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Jeep Wrangler (1992)

Owner: Megatron

Added: 27 September 2013 - 08:56 AM

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Dodge Ram 3500 (2006)

Owner: Megatron

Added: 25 September 2013 - 07:37 AM

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Jeep XJ Cherokee 4WD Sport 4-door (1999)

Owner: Moses Ludel

Added: 15 September 2013 - 01:16 PM

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Dodge Dakota (1988)

Owner: biggman100

Added: 22 September 2013 - 05:22 PM

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Dodge Ram 3500 Cummins Quad-Cab 4x4 S...

Owner: Moses Ludel

Added: 15 September 2013 - 08:42 AM


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Welcome to the Dual-Sport/Dirt Motorcycle Equipment Forum!

dirt motorcycle dual-sport motorcycle motorcycle camping motorcycle forum dirt bike forum adventure-touring camping gear motorcycle accessories motorcycle fuel tanks tire repairs

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#1 Moses Ludel

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Posted 03 April 2013 - 01:41 PM

The burgeoning interest in overland motorcycle travel and dual-sport conversions has many incentives. Aside from the relatively inexpensive nature of motorcycling when compared to four-wheeled travel, there is also the unique sensation of open-air, two-wheeled adventure, traveling overland to far away, dirt road places...Every dual-sport enthusiast has his or her idea of the ideal motorcycle adventure. Mine happens to be twofold: the Himalayas (specifically Bhutan, Nepal and Tibet) or Mongolia! Oh, then there's also the Silk Road...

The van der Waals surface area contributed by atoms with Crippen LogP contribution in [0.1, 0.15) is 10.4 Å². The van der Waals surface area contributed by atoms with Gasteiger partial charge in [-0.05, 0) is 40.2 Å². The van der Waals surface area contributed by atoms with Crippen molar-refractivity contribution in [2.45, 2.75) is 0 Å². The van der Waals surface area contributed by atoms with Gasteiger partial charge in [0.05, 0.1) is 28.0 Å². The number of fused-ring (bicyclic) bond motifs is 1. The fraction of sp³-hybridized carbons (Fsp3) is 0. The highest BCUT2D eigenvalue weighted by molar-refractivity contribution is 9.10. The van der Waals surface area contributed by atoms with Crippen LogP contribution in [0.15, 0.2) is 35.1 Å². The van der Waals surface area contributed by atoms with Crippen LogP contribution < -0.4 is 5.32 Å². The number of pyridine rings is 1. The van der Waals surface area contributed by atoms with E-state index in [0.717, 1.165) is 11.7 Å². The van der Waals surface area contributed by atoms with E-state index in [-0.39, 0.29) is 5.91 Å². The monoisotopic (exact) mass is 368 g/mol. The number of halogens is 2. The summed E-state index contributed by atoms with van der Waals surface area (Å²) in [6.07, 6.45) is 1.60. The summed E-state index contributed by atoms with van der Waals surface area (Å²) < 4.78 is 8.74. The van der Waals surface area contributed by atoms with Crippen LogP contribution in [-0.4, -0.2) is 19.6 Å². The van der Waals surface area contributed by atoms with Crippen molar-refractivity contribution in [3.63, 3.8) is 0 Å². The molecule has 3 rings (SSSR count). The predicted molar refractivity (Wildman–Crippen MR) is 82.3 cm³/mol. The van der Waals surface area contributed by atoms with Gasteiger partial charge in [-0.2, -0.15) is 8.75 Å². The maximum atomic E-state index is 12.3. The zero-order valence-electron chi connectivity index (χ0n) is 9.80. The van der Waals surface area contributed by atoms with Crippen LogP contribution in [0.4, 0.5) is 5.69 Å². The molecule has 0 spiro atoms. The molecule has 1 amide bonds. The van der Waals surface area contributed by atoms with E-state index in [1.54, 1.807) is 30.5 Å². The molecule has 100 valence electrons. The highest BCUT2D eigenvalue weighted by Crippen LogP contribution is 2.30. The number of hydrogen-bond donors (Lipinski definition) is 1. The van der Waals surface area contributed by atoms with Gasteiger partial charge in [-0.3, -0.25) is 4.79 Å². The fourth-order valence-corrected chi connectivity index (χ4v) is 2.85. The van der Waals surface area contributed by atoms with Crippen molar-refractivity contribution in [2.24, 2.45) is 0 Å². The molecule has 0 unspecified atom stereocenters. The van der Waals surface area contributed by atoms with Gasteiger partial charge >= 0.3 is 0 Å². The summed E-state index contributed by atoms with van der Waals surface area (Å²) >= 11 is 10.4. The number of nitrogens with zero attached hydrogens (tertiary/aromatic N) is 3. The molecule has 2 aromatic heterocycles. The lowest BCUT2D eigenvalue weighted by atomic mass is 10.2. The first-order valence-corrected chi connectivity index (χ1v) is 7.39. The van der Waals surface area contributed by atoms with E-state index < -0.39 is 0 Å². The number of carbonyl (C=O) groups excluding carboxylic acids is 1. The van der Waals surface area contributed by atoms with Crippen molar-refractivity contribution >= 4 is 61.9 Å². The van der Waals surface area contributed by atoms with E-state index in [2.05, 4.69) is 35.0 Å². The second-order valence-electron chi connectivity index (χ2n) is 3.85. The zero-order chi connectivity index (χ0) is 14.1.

To even consider such a grand scale trip would require solid planning and the right equipment. Motorcycle stowage space is limited, and fuel is scarce at distant places. Fuel capacity is always a concern, often remedied with an aftermarket tank during a dual-sport conversion. Camping gear must be compact, light in weight and effective. Despite space limitations, your physical needs will be the same. Quality, life-preserving equipment is the order of the day. 

 

This forum community is for those of us earnestly outfitting for long distance travel to remote places. Even shorter jaunts across a remote mountain range, a desert like the Mojave or Black Rock, Death Valley, Central Nevada or whatever, requires provision for the temperature extremes in an arid climate.

 

I've lived at high desert and higher altitudes the majority of my life, so temperature swings of 40-degrees F or more in a 24-hour cycle are not foreign. I've worked outdoors at -20-degrees F with wind chill added from there. I know what materials are life saving in extreme cold—whether running heavy equipment at Winnemucca in December or riding a motorcycle over the Sierra in the late fall or spring. 

 

Enjoy this Dual-Sport and Dirt Motorcycle Equipment Forum, it's a community where we can all share our enthusiasm and insight for safely and practically traveling to remote places!—Moses Ludel